Here's an extra (Mal)teaser: what have chocolate bars got to do with data quality?
Think about a factory line making your favourite chocolate bar. Quality assurance is a key part of every step. If the product is faulty then no one will eat it, and the company wouldn’t make any money.
They know they have to invest to save. Not only in the machines on the production line, but in the raw ingredients too. They could have the most reliable, efficient and best factory machines, but if the raw ingredients had bits of hair or sand, or lumps of unmixed fat in, then they would waste money because they’d have a terrible product at the end. The machines help, but you have to make sure the quality of your raw ingredients is right.
So, what’s the link be-Twix-t chocolate bars and data quality?
Replace the ‘factory machines’ with IT systems and the ‘raw ingredients’ with data. If I can stretch the analogy a little further, reactive data fixing is like paying someone to pick the bits out of the finished chocolate bars!
You wouldn’t eat a poor quality chocolate bar…
...so why accept poor quality data? We all consume data. It fuels our understanding of the environment and the decisions we make. Data is vital; we use it to allocate resource, make regulatory decisions and environmental improvements and to look after our staff to name just a few uses. Chocolate is a luxury but data is not! Approaching data quality in the right way matters.
As in a chocolate factory, we need clarity about the quality of the product we are producing and build in checks along the way to make sure we’re on track. If we don’t check our data we won’t know the quality and we won’t know if it’s wrong until it’s too late.
When errors are discovered we often default to cleansing errors in an ad hoc and resource intensive way. Low and behold, the quality (and fitness for purpose) of the data begins to drop again straight after the ‘fixes’ are applied. We don’t get to the root cause of the problem. Research from the wider data community suggests, on average, organisations waste 15–18% of their overall budget dealing with data issues. That’s a huge amount of wasted money and effort.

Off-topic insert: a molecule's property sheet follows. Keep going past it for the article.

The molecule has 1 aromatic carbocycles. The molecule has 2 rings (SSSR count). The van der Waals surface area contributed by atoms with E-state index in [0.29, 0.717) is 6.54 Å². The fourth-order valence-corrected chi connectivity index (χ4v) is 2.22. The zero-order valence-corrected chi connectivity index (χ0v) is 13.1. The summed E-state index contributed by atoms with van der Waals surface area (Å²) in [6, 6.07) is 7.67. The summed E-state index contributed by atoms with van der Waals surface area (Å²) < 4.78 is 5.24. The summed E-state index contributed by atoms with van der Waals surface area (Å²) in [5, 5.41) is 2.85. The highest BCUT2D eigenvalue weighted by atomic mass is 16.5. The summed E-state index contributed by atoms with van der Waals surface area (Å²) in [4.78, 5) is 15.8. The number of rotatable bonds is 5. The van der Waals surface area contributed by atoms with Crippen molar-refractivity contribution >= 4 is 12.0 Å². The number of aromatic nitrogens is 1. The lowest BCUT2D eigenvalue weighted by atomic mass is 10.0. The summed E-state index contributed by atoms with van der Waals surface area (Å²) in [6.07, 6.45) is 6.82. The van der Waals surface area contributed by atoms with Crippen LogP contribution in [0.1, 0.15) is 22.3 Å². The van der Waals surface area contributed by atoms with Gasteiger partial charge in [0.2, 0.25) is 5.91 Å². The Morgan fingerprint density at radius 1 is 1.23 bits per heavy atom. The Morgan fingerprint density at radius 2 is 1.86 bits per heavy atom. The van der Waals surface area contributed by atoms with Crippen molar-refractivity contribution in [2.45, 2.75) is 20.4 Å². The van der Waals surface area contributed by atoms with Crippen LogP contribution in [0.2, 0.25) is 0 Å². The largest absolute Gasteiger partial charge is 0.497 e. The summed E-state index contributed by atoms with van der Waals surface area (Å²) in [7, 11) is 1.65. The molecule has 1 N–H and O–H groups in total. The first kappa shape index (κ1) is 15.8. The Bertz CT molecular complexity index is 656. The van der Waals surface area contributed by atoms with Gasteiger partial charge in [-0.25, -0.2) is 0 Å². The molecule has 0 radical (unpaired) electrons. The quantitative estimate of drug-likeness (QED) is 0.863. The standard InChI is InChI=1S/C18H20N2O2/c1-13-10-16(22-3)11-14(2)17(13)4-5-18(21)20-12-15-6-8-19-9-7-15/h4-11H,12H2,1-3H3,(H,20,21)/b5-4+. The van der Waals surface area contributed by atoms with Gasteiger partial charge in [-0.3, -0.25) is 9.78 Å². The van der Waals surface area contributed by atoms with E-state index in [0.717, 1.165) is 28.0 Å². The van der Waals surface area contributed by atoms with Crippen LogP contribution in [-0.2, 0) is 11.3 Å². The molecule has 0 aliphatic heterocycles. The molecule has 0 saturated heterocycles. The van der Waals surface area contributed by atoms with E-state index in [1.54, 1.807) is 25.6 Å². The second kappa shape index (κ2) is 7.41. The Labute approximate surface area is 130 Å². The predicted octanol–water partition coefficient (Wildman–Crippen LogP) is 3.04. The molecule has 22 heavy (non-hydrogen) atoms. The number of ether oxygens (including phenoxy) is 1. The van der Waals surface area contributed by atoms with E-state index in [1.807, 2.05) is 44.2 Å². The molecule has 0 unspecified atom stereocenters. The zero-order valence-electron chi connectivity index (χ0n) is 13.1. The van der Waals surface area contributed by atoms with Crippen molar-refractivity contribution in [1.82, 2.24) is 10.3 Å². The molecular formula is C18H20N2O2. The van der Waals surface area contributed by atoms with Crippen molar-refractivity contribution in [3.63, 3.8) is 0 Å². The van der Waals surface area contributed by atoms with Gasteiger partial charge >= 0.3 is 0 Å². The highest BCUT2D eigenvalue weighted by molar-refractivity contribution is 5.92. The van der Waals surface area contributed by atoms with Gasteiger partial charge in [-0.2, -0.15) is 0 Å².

The manufacturing world wouldn’t accept such waste, so why accept it with our data?
Our challenge is to change our approach to data quality from reactive fixing to proactive changes.
As we publish more of the information we hold as Open Data we must become comfortable with others using our data. Some of our datasets are better than others, in quality of data and in quality of the processes that support them. We may worry about the quality of the data and others using it without understanding the detail of it. As we share it more widely, we shouldn’t Wispa it: our customers need to understand our data’s strengths and limitations, so that they can make better use of it.
What can you do?
If you look after data: It needn’t be a ‘rocky road’. Our approach to proactively monitoring data quality, called Data Quality Action Plans (DQAP), are based on what you need the data to do. They help lead identify the root causes of your data quality issues and gives you an evidence base to support putting effective long lasting fixes in place.
If you don’t look after data directly: We all make and use data, whether it’s environmental data, time recording or expenses. We are all responsible for its quality. Remember there’s no substitute for getting it right first time and we all have a responsibility to input accurate data. If you have a concern about the data you are inputting or using, raise it. Y'or-kie* to saving time and effort in the long run!
*You are key. It's stretching it a bit, admittedly.